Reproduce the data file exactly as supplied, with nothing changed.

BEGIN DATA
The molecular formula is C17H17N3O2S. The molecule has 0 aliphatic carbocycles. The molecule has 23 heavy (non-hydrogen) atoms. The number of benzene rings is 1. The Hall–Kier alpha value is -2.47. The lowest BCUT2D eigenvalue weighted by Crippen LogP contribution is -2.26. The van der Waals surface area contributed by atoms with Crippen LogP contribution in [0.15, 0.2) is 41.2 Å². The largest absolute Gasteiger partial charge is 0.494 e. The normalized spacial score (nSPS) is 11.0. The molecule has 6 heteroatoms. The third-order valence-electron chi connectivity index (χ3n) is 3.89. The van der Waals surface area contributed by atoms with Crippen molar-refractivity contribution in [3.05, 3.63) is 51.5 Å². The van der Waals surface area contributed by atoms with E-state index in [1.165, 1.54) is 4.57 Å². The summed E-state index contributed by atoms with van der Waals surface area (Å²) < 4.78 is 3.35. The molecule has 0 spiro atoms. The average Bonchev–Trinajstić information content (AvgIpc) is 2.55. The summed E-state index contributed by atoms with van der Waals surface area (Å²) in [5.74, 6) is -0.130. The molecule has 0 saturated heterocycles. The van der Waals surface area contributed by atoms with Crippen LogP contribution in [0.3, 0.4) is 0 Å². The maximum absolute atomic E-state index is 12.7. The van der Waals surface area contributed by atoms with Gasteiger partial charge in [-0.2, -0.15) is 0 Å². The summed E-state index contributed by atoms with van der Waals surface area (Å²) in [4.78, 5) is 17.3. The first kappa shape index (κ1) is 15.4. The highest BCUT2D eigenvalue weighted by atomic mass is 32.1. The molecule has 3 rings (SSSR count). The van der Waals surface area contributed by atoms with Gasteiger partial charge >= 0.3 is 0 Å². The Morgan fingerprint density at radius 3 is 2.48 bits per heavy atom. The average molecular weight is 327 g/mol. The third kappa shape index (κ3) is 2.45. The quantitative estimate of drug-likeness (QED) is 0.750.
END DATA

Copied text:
The molecular formula is C17H17N3O2S. The molecule has 0 aliphatic carbocycles. The molecule has 23 heavy (non-hydrogen) atoms. The number of benzene rings is 1. The Hall–Kier alpha value is -2.47. The lowest BCUT2D eigenvalue weighted by Crippen LogP contribution is -2.26. The van der Waals surface area contributed by atoms with Crippen LogP contribution in [0.15, 0.2) is 41.2 Å². The largest absolute Gasteiger partial charge is 0.494 e. The normalized spacial score (nSPS) is 11.0. The molecule has 6 heteroatoms. The third-order valence-electron chi connectivity index (χ3n) is 3.89. The van der Waals surface area contributed by atoms with Crippen molar-refractivity contribution in [3.05, 3.63) is 51.5 Å². The van der Waals surface area contributed by atoms with E-state index in [1.165, 1.54) is 4.57 Å². The summed E-state index contributed by atoms with van der Waals surface area (Å²) < 4.78 is 3.35. The molecule has 0 spiro atoms. The average Bonchev–Trinajstić information content (AvgIpc) is 2.55. The summed E-state index contributed by atoms with van der Waals surface area (Å²) in [5.74, 6) is -0.130. The molecule has 0 saturated heterocycles. The van der Waals surface area contributed by atoms with Crippen LogP contribution in [0.3, 0.4) is 0 Å². The maximum absolute atomic E-state index is 12.7. The van der Waals surface area contributed by atoms with Gasteiger partial charge in [-0.2, -0.15) is 0 Å². The summed E-state index contributed by atoms with van der Waals surface area (Å²) in [4.78, 5) is 17.3. The first kappa shape index (κ1) is 15.4. The highest BCUT2D eigenvalue weighted by atomic mass is 32.1. The molecule has 3 rings (SSSR count). The van der Waals surface area contributed by atoms with Gasteiger partial charge >= 0.3 is 0 Å². The Morgan fingerprint density at radius 3 is 2.48 bits per heavy atom. The average molecular weight is 327 g/mol. The third kappa shape index (κ3) is 2.45. The quantitative estimate of drug-likeness (QED) is 0.750.